That’s Distinctive!: National Quilting DayMarch 17th, 2023
Check the blog each Friday for a new “That’s Distinctive!” post. I created the series because I genuinely believe there is something in our collections for everyone, whether you’re writing a paper or just want to have a look. “That’s Distinctive!” will provide a more lighthearted glimpse into the diverse and unique materials at Spencer – including items that many people may not realize the library holds. If you have suggested topics for a future item feature or questions about the collections, feel free to leave a comment at the bottom of this page.
This week on That’s Distinctive! we honor National Quilting Day. National Quilting Day is this Saturday, March 18th, and it always falls on the third Saturday of March. Quilting refers to the technique of joining at least two fabric layers by stitches or ties. The quilting practice dates back as far as 3400 B.C.E. It was mainly a practical technique that provided physical protection and insulation. However, decorative elements were often also present, and many quilts are now primarily art pieces. According to National Today, the word ‘quilt’ comes from the Latin word ‘culcita,’ which means stuffed sack; it became adapted to the English language from the French word ‘cuilte.’ The National Quilting Association started National Quilting Day in 1991, and since then it has grown into a global celebration for all quilt lovers and makers. According to Quilt Alliance, one way individuals celebrate National Quilting Day is by hanging their quilts on display outside to educate and inspire their neighbors.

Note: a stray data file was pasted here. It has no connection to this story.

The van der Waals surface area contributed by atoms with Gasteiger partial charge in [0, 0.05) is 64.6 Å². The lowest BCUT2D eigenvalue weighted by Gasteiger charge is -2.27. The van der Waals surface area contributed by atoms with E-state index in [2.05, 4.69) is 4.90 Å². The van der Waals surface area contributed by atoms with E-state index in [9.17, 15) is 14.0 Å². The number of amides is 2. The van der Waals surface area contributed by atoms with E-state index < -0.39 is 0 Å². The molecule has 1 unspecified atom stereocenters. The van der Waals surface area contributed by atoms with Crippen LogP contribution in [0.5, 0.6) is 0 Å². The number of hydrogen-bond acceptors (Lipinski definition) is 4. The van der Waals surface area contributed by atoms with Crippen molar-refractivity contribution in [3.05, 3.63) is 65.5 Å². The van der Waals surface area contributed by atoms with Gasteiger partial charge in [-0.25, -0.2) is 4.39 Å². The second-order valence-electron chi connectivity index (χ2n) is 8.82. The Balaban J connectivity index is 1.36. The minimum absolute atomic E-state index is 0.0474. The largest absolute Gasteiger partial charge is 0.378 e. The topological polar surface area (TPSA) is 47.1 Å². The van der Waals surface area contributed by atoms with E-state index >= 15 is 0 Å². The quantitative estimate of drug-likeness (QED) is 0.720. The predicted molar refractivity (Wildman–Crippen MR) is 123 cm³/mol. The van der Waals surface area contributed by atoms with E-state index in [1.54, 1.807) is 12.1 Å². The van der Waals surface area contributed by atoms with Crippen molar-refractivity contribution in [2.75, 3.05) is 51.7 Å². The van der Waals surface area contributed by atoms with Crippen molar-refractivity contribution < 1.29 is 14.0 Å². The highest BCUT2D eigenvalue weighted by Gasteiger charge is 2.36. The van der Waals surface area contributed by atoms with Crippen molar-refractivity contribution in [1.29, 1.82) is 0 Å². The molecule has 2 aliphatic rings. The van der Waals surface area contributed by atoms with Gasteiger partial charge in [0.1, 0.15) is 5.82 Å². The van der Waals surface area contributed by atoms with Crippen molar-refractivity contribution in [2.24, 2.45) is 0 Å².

In honor of National Quilting Day, we share Quilting by former Kansas Poet Laureate Denise Low. The artists book shares six poems on quilting and was released in 1984. The poems are printed on folded leaves that are decorated accordingly. There were 183 copies that were numbered and signed by the author Denise Low and artist/printer Linda Samson Talleur. The copy at Spencer is signed copy number 29. The library also houses Denise Low’s papers.